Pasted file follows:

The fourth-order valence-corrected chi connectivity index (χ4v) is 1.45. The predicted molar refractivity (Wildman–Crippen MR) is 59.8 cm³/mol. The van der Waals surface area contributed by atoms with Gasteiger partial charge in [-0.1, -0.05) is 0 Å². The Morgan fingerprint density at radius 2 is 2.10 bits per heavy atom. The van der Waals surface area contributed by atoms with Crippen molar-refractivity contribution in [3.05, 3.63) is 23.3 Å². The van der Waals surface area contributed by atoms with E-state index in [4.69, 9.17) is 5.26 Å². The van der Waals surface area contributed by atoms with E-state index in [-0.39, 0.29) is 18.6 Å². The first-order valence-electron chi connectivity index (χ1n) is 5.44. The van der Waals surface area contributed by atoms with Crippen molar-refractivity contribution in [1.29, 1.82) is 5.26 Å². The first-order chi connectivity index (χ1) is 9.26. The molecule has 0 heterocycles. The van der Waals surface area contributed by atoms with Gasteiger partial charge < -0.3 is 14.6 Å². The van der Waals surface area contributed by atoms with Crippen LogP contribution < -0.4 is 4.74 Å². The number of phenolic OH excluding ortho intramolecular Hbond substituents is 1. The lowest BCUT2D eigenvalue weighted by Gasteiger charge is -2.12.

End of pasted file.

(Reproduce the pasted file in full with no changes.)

The fourth-order valence-corrected chi connectivity index (χ4v) is 1.45. The predicted molar refractivity (Wildman–Crippen MR) is 59.8 cm³/mol. The van der Waals surface area contributed by atoms with Gasteiger partial charge in [-0.1, -0.05) is 0 Å². The Morgan fingerprint density at radius 2 is 2.10 bits per heavy atom. The van der Waals surface area contributed by atoms with Crippen molar-refractivity contribution in [3.05, 3.63) is 23.3 Å². The van der Waals surface area contributed by atoms with E-state index in [4.69, 9.17) is 5.26 Å². The van der Waals surface area contributed by atoms with E-state index in [-0.39, 0.29) is 18.6 Å². The first-order valence-electron chi connectivity index (χ1n) is 5.44. The van der Waals surface area contributed by atoms with Crippen molar-refractivity contribution in [1.29, 1.82) is 5.26 Å². The first-order chi connectivity index (χ1) is 9.26. The molecule has 0 heterocycles. The van der Waals surface area contributed by atoms with Gasteiger partial charge < -0.3 is 14.6 Å². The van der Waals surface area contributed by atoms with Crippen LogP contribution < -0.4 is 4.74 Å². The number of phenolic OH excluding ortho intramolecular Hbond substituents is 1. The lowest BCUT2D eigenvalue weighted by Gasteiger charge is -2.12.